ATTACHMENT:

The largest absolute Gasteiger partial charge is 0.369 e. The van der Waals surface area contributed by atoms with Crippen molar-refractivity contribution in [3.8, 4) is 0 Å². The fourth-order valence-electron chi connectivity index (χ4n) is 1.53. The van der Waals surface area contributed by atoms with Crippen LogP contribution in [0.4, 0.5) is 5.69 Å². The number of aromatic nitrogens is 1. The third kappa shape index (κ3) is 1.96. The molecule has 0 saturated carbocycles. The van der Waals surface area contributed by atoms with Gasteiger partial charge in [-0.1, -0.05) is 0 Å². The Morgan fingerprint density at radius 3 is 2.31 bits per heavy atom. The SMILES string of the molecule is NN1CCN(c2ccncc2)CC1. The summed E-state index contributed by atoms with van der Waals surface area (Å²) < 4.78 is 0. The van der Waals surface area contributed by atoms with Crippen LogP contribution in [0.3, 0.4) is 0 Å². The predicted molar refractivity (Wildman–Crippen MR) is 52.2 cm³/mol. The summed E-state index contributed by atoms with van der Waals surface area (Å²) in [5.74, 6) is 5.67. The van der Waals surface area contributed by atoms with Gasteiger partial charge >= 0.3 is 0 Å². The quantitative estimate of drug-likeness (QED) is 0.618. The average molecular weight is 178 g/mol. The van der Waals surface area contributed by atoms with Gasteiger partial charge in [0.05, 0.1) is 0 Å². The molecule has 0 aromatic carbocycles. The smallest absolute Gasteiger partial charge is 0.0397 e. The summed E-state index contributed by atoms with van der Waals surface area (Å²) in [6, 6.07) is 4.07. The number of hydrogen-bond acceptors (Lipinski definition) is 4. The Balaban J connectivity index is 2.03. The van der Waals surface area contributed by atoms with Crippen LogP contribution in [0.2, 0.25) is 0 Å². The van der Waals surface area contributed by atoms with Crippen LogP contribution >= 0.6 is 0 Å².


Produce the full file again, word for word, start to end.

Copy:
The largest absolute Gasteiger partial charge is 0.369 e. The van der Waals surface area contributed by atoms with Crippen molar-refractivity contribution in [3.8, 4) is 0 Å². The fourth-order valence-electron chi connectivity index (χ4n) is 1.53. The van der Waals surface area contributed by atoms with Crippen LogP contribution in [0.4, 0.5) is 5.69 Å². The number of aromatic nitrogens is 1. The third kappa shape index (κ3) is 1.96. The molecule has 0 saturated carbocycles. The van der Waals surface area contributed by atoms with Gasteiger partial charge in [-0.1, -0.05) is 0 Å². The Morgan fingerprint density at radius 3 is 2.31 bits per heavy atom. The SMILES string of the molecule is NN1CCN(c2ccncc2)CC1. The summed E-state index contributed by atoms with van der Waals surface area (Å²) < 4.78 is 0. The van der Waals surface area contributed by atoms with Crippen LogP contribution in [0.3, 0.4) is 0 Å². The predicted molar refractivity (Wildman–Crippen MR) is 52.2 cm³/mol. The summed E-state index contributed by atoms with van der Waals surface area (Å²) in [5.74, 6) is 5.67. The van der Waals surface area contributed by atoms with Gasteiger partial charge >= 0.3 is 0 Å². The quantitative estimate of drug-likeness (QED) is 0.618. The average molecular weight is 178 g/mol. The van der Waals surface area contributed by atoms with Gasteiger partial charge in [0.05, 0.1) is 0 Å². The molecule has 0 aromatic carbocycles. The smallest absolute Gasteiger partial charge is 0.0397 e. The summed E-state index contributed by atoms with van der Waals surface area (Å²) in [6, 6.07) is 4.07. The number of hydrogen-bond acceptors (Lipinski definition) is 4. The Balaban J connectivity index is 2.03. The van der Waals surface area contributed by atoms with Crippen LogP contribution in [0.2, 0.25) is 0 Å². The van der Waals surface area contributed by atoms with Crippen LogP contribution >= 0.6 is 0 Å².